Something wonderful and terrible happened last week, right around the time we were ringing in Junior's fifth birthday.

My father stopped over and happened to catch Junior pushing one of Chuck's video game magazines under the kitchen table. When my father asked him why, he told him that the cover was too scary. The magazine needed to be placed far, far away from everything.

Junior was right. The cover had a monster with fangs, talons and blood-red eyes.

My father asked Junior to sit down with him and explain what was so scary, but Junior wouldn't even look at the magazine cover. So he told Junior to get some paper and markers, which he did. He bet Junior that he could draw something even scarier, which he professed to have accomplished—although the images were ridiculous and, of course, elicited many laughs from Junior. 

He told Junior to draw something even scarier than that. This is Junior's monster eating machine:

My father and Junior did this for some time. 

As I watched them on the couch, I suddenly remembered being a child. I remembered how my father's factual approach to things I'd found scary and unknown had made them feel tangible. Manageable, even. 

I thought about how lucky Junior was to get to experience that for himself. It made me appreciate all the ways we as parents may not understand the profound impact we have on our children's outlook, and of course, how they confront what they are most afraid of.  

It also made me think about God. 

See, at the moment my father and Junior were drawing pictures, I was thinking about the doctor's appointment from which I'd just come. I'd found out that I would need an MRI to rule out a cancer diagnosis in my brain. The doctor didn't know what was wrong on my x-ray from the previous week, which he'd done because of recurring headaches. There was a good chance it wasn't cancer, but once you hear a doctor mention that word as a possibility, it's all you can think about.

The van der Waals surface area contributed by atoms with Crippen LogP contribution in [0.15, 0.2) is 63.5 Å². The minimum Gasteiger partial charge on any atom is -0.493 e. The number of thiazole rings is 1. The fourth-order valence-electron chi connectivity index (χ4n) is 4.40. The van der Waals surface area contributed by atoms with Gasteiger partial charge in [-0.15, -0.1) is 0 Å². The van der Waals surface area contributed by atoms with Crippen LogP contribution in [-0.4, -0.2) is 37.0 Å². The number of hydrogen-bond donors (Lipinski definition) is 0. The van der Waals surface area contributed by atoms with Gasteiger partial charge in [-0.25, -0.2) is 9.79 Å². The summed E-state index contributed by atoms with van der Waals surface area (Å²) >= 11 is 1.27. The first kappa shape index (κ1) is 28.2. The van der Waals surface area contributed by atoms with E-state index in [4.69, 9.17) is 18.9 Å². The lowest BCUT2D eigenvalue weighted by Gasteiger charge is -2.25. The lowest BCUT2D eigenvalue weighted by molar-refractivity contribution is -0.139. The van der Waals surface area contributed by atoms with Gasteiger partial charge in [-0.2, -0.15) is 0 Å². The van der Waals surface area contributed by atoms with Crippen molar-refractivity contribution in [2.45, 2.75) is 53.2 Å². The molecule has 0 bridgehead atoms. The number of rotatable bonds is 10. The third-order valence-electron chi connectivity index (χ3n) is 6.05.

You think of it as you sing your five-year-old "Happy Birthday." As you kiss your children good-night. As you do the dinner dishes. I won't list every activity during which you think about possibly having cancer; suffice it to say, it's all consuming if you don't beat it back with a stick.

Since that night last week, I've had the MRI and gotten the results.

I've learned that I do not have cancer.

I can't help but think that I've been given two gifts in the course of seven days: one, of course, the healthy prognosis. But that's not where God comes in. He comes in when I think about the second gift, the scene between my father and Junior. Because while I was watching them, I could almost hear someone whispering, "See, look, this is how you're going to handle this. You're going to grab yourself some markers and..."

Monday, July 23, 2012

The Autobutts don't cry over birthday cake

Junior turned five last week. It doesn't seem possible that five years have gone by and yet, poof, there you go.

Five years.

In the last few months the Thomas the Train decals have come down from his bedroom walls—"too babyish"—and the "big kid" toys have eeked their way into our lives. It's been challenging for me. I can build an elaborate train track for a Useful Engine. I cannot, however, transform Optimus Prime, the leader of the Autobots, from a truck into a robot in under 45 minutes.